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CNN’s Van Jones explains why he didn’t ‘beat up’ Jared Kushner in interview about Saudis

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After accusations of being too soft on Donald Trump’s adviser/son-in-law Jared Kushner during an interview about the Saudis, CNN’s Van Jones explained to fellow host Brooke Baldwin why he didn’t press the White House aide harder.

“He doesn’t do interviews,” Jones noted during the Monday afternoon segment. “I would say most people these days are megaphone leaders — he’s a cell phone leader. He goes one-on-one with people, he doesn’t try to seek a big audience. And so, yes, he was nervous before and he was nervous during and he was nervous after, but I don’t think because he had something to hide, I just think because he doesn’t do this kind of stuff.”

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The former Obama administration aide acknowledged that Kushner did not “directly” answer when he asked him if he “trusted” the Saudis to investigate themselves after being accused of assassinating journalist Jamal Khashoggi.

“I thought it was important to challenge him,” Jones explained, “but I really want to make sure that he was able to explain himself, without having to defend himself on everything, because when you get somebody like that talking, sometimes just let them talk.”

He then addressed the criticism he received earlier Monday for what many observers considered a softball interview with Kushner.

“People on Twitter are saying, ‘cut him off, beat him up,'” Jones said. “I’m like, this is the first time you’re hearing him say something! You want me to stop him from saying something? I want to hear him say something!”

Watch below, via CNN:

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Pence chief of staff rants wildly about anti-Trump conspiracy at Justice Dept and gets promptly shut down on CNN

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Appearing on CNN's "State of the Union" with fill-in host Dana Bash, the chief of staff for Vice President Mike Pence argued that the Justice Department is rife with officials who are biased against Donald Trump, only to have Bash remind him that the all the investigations of the president have been initiated by Trump appointees.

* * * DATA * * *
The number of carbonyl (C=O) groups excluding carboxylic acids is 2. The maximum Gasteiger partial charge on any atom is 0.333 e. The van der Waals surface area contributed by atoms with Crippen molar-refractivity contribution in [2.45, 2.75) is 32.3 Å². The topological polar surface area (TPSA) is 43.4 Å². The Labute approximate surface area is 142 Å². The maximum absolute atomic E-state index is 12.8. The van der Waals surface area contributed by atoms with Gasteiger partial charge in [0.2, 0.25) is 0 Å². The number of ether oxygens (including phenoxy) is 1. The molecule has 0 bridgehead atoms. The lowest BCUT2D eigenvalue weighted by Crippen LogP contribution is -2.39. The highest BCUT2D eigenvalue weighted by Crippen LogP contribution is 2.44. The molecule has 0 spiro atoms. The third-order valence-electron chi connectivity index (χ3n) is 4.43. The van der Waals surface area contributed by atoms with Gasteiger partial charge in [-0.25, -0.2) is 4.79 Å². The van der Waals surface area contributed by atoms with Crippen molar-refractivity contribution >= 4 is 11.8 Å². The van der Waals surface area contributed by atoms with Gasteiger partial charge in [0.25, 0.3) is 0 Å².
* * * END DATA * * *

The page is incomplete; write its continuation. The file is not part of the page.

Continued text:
After complaining about how the Roger Stone case was handled, Short lashed out at the Justice Department after Bash stated, "Barr ordered the Justice Department to re-examine the case of the former national security advisor Michael Flynn who pleaded guilty to lying to investigators and President Trump said that Flynn's situation is unfair, and he wished him best wishes and good luck. Why is the attorney general inserting himself in cases involving the president's associates?"

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White House adviser clashes with CNN host over stop and frisk: It was less racist when Trump supported it

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Marc Short, chief of staff to Vice President Mike Pence, argued on Sunday that New York City's controversial stop and frisk was not as racist when President Donald Trump supported it.

CNN's Dana Bash noted during an interview with Short on CNN that President Donald Trump had called Democratic presidential candidate Michael Bloomberg a "total racist" over the policy even though the president had previously praised it.

"So if supporting stop and frisk make Mike Bloomberg a 'total racist,' what does that say about President Trump?" Bash wondered.

"I think what the president said is under [former New York City Mayor Rudy Giuliani], stop and frisk was applied fairly," Short insisted. "Under Mayor Bloomberg, the number of African-Americans apprehended grew exponentially by four."

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CNN exposes depth of Trump associates buying rally attendance and votes for cash

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On Sunday morning, CNN took a deep dive into reports that groups allied with President Donald Trump are funneling cash to potential voters in the hopes that they will turn out in November in what is expected to be a close presidential election.

The report centers on Darrell Scott, a pastor from Cleveland who is a prominent ally of the president and has been running a possibly illegal program designed to win over black voters for the president that literally involves handing them envelopes stuffed with cash at mini-rallies.

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